Plant Layout and Facility Design Solutions
Arrangement of people, materials, and equipment is at the very heart of business productivity; whether called floor plan, layout, or design; it can improve product flow, space utilization, throughput and capacity utilization, in a factory, plant, DC, lab. Dynamic organizations of any size, engaged in just about any endeavor, will routinely practice rearrangement.
JPR offers plant layout and facility design solutions, to assist to make informed decisions when changing your facility’s arrangement. Layouts don’t happen often, so those skills may not be at hand.
Types of Layout and Design Changes
Change to building layouts and production facilities is to be expected for a dynamic organization. Your own challenges and useful approaches may be similar to these:
• Relieve a jam-packed facility: The key is to maintain output during rearrangement, so a resolution should create both short- and long-term options. Target problems with layout technique, then perform moves in a checkerboard sequence, one step at a time.
• Create better flow, or more output, with today’s product mix: Variables include the the geometry of the facility and work sequence of course, but also workplaces, equipment, and products; constraints management; batch sizes; volume and inventory policy. A good layout will provide some open space to facilitate short-term change and general paths for future expansion.
• Add output and capacity and facilitate new products: Resolve current problems and prepare for new technology, products, and volumes. Physical arrangements aren’t revised frequently, so your layout changes shouldn’t just catch up, but also anticipate the future.
• Rearrange to cut through a wasteful “Spaghetti” flow: Good flow is routinely a prime objective for all layout projects, along with space utilization. Here, layout practices can definitely cut waste as well as increase efficiency and output. Don’t overlook the opportunity to review constraints, crewing, in-process inventory, and material handling concurrently.
• Acquire or consolidate operations or facilities, shut down obsolescent plants, or upgrade buildings and equipment: Start up a new operation, instead of or in addition to, large or small, locally or in a new community. Facility planning requires extensive layout and option analysis; of a general nature first, then in detail to arrange and fit in the chosen process. Watch out for the permitting process and the time it requires. And for the demands of Fire Marshals.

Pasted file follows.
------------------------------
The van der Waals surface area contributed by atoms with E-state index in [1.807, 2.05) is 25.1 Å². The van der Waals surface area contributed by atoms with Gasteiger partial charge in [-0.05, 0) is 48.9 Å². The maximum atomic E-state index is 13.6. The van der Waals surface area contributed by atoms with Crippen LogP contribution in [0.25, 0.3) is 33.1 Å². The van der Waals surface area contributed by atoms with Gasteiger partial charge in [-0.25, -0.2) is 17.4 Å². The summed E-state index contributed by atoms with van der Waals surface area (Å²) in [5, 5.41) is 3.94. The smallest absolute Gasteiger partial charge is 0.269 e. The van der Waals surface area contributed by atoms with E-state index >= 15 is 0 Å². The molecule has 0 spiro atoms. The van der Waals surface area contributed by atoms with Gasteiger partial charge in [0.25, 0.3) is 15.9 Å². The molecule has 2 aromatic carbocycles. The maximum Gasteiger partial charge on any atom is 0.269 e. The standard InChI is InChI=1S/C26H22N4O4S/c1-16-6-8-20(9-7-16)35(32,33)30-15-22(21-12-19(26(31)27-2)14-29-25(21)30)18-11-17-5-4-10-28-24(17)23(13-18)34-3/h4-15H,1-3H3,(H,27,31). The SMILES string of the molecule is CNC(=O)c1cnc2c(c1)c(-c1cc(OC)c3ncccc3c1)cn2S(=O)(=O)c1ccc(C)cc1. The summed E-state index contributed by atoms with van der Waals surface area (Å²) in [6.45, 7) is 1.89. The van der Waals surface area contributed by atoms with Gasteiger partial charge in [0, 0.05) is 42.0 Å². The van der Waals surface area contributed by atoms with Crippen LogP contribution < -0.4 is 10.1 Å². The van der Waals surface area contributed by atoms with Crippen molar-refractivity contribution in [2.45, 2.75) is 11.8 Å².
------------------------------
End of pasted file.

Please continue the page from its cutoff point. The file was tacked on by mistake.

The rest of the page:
• Find a site for a new facility with qualified labor and low operating and distribution costs: To provide data for a decision, quantify in advance of a decision the expected acquisition and operating costs in candidate communities, and define what suitable property is available for the shortlist. This step must be done very confidentially; an organization has more leverage over prices while its identity is not known.
• Re-shore production to US facilities: Move production to US facilities, whether due to world events, tariffs, boycotts, or political pressure or extended cycle times, communication, malware, transportation, or fixed cost of inventory. Re-shoring will be tough, and there are numerous factors to resolve, but sooner or later, you will have to determine where to produce the product and how. JPR can help.
• Office layouts: Offices are a special layout case because they usually are quite visible and affect both clients and executives. With social distancing and perhaps remote workplaces in the mix, the options have increased.
Is there a single, straightforward solution to all, or perhaps the majority, of the layout puzzles? Of course not. Because no two facilities or processes are alike, there will be no online template or conventional floor design to fit your needs.
Contact Jackson Productivity Research for a consultation to learn about creating a productive layout for your specific challenges, circumstances, timing, and budget.
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